By July 5, 2022 Safety

Heat Stroke

Swimming, camping, hiking, and cook outs are just some of the outdoor activities we do in July.  When you’re a dog lover, your dogs get to partake in the summer fun with the family.  All the activity is good for our dogs however; July also means hot temperatures and high humidity.  This combination can lead to heat stroke.  Heat stroke, if not treated properly, can be fatal.

Heat stroke is when the body’s temperature is too high.  Dogs cool themselves off primarily by panting.  As they pant, moisture evaporates from their tongue and causes the blood to cool.  If the evaporation process is impaired – or not enough to compensate for the high temperatures, we can see an increase in body temperature.  High humidity can impair the evaporation process as well.  Brachycephalic breeds, such as bulldogs and pugs, are prone to heat stroke because they have less physical space for evaporation to occur.

Symptoms of heat stroke include heavy panting and difficulty breathing.  The dog’s tongue, gums, and other mucous membranes will appear bright to dark red.  As their temperature increases, we can see drooling, vomiting, and/or bloody diarrhea.  Dogs will often appear unsteady on their feet and even collapse.  In extreme or untreated cases blood clotting factors can break down, swelling in the brain, shock, seizures, and even death can occur.  A body temperature over 104 degrees will require emergency treatment.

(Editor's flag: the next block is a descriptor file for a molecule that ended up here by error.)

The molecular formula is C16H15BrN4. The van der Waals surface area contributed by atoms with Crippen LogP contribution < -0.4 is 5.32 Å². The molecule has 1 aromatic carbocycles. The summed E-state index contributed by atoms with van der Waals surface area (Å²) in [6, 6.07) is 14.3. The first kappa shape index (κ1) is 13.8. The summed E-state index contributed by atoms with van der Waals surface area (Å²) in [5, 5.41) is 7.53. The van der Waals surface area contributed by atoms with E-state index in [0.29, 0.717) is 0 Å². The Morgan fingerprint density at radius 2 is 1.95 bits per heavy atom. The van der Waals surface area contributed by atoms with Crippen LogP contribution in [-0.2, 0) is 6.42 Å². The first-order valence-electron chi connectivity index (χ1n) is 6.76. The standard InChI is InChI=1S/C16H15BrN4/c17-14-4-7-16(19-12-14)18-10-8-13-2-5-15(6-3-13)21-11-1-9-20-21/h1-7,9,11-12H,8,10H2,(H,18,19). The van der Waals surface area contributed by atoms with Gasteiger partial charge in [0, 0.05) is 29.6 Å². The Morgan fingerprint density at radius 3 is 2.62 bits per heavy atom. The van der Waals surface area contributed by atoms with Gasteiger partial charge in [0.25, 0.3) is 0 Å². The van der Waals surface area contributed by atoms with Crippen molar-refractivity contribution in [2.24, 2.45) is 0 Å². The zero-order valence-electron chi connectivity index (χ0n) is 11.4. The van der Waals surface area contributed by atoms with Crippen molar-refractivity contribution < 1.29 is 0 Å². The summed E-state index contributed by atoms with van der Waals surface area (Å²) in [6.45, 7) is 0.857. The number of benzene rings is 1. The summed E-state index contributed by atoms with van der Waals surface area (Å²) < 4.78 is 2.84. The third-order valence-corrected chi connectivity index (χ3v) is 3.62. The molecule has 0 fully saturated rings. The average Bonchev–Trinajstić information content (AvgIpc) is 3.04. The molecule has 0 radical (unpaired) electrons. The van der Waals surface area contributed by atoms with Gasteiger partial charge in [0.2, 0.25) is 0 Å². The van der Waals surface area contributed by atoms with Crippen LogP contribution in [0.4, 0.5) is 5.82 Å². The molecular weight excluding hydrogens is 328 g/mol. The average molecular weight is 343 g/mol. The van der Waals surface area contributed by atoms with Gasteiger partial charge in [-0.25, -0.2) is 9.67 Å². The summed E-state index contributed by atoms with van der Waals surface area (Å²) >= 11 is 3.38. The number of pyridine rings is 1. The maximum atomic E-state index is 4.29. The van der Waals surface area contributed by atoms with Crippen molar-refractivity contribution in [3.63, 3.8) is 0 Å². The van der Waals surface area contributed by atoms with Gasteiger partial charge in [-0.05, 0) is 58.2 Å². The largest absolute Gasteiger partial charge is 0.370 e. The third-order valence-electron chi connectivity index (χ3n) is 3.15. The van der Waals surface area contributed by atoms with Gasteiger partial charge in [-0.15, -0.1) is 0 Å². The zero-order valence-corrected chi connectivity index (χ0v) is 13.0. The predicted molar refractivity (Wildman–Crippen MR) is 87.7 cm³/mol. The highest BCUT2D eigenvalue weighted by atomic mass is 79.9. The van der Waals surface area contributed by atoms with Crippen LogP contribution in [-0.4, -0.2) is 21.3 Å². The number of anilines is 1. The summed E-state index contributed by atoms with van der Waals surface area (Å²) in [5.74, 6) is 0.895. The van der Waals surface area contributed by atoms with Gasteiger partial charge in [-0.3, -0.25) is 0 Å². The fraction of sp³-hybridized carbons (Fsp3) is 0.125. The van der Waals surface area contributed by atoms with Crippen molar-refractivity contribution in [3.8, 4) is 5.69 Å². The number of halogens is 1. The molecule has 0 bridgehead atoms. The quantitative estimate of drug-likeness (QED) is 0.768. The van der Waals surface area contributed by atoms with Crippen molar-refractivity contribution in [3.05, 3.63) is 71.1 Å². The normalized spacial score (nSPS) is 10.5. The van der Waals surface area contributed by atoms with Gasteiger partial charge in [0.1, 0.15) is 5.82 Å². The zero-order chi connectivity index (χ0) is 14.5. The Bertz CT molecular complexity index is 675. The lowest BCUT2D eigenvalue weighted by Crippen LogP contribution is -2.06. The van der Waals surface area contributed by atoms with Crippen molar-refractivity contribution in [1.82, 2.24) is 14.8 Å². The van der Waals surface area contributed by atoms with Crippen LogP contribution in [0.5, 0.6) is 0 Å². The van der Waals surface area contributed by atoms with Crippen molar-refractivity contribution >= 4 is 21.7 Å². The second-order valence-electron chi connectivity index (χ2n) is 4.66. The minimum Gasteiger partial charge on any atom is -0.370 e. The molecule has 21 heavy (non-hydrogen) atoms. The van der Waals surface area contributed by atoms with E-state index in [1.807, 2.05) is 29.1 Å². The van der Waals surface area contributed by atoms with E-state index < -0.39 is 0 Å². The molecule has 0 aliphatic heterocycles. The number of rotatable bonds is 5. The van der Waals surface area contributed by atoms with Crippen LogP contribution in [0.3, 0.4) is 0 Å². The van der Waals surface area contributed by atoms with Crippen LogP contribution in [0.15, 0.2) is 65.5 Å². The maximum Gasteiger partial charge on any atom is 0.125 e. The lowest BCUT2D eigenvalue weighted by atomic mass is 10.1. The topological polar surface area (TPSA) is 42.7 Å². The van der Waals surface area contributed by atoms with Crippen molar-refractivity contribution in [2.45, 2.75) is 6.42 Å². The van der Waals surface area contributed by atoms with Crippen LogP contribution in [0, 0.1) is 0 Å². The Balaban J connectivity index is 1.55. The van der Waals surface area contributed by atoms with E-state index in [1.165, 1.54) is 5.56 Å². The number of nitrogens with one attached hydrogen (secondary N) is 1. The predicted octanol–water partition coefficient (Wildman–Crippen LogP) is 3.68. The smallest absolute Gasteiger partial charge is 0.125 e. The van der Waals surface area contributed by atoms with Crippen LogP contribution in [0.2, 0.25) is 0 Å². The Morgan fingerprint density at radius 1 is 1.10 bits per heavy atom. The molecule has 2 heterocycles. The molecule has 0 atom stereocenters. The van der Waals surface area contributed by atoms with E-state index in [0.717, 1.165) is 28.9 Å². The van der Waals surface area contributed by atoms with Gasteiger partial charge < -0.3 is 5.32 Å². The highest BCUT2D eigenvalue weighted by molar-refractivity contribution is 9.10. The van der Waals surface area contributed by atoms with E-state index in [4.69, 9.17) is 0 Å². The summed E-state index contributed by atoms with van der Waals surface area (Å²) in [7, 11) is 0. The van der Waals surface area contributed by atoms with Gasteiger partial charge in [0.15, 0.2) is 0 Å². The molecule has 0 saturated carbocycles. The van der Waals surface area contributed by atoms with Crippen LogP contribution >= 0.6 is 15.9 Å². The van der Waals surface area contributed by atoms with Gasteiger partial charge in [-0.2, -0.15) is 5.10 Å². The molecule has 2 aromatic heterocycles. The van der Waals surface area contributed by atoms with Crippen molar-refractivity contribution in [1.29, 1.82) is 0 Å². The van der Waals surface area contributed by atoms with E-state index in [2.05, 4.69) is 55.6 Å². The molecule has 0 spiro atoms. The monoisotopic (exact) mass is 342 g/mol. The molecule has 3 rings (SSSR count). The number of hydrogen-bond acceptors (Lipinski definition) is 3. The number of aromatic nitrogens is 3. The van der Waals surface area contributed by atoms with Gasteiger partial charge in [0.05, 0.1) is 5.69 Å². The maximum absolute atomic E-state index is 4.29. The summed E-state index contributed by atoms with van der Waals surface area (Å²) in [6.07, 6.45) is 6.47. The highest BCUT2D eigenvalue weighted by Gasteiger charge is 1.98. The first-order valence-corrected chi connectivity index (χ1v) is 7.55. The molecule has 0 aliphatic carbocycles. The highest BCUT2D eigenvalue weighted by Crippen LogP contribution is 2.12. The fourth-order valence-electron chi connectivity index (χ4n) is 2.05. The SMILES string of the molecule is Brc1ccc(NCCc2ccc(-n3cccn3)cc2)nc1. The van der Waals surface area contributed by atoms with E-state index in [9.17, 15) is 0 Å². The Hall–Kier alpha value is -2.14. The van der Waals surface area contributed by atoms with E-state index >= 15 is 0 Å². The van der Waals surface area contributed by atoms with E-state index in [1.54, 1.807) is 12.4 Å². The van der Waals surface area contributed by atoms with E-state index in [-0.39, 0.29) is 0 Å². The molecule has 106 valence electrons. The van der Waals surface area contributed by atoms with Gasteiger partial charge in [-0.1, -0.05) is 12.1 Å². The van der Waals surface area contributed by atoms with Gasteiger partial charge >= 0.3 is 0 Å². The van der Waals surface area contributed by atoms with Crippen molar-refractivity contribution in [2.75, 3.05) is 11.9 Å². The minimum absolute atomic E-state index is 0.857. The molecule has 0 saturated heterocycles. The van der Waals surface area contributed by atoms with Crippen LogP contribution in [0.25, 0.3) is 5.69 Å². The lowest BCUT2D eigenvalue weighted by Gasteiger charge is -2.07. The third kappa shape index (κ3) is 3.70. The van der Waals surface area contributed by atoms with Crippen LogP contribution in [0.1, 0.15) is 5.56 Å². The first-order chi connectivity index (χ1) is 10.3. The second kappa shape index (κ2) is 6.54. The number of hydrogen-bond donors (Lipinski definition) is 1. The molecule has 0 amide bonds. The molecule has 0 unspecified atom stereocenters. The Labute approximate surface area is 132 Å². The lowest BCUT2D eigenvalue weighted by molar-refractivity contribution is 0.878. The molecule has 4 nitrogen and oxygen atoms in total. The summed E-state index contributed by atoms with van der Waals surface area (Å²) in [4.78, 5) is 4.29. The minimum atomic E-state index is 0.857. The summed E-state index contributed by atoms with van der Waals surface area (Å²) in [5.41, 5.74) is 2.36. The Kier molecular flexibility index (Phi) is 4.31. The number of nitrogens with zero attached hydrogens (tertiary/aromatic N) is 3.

If you suspect heat stroke, begin cooling your dog, and take them to the veterinarian immediately.  Run cool, not cold, water over your dog concentrating on areas like the head, neck, and under the limbs.  Take your dog’s temperature every few minutes until their temperature drops to 103 degrees.  At 103, stop the cooling process to prevent hypothermia.  On the trip to the veterinarian’s office turn on the car’s air conditioner, or roll down the windows to increase air flow over your dog.  At the veterinarian’s office, test may be run to assess any potential damage to internal organ function.

Heat stroke is preventable.  Exercise your dog during the cooler parts of the day, provide plenty of fresh water, and shade.  Don’t over exercise your dog.  Even after dark, heat stroke can occur.  Avoid hot pavement and asphalt as it can burn paw pads.  Smaller dogs that are low to the ground can overheat more quickly.  Leaving dogs in the car, even with the windows down, is unacceptable and a major cause of heat stroke in dogs.

Veterinary General is located in Shelby Township, Michigan.  We offer traditional and alternative therapies.  More information can be found at www.veterinarygeneral.com


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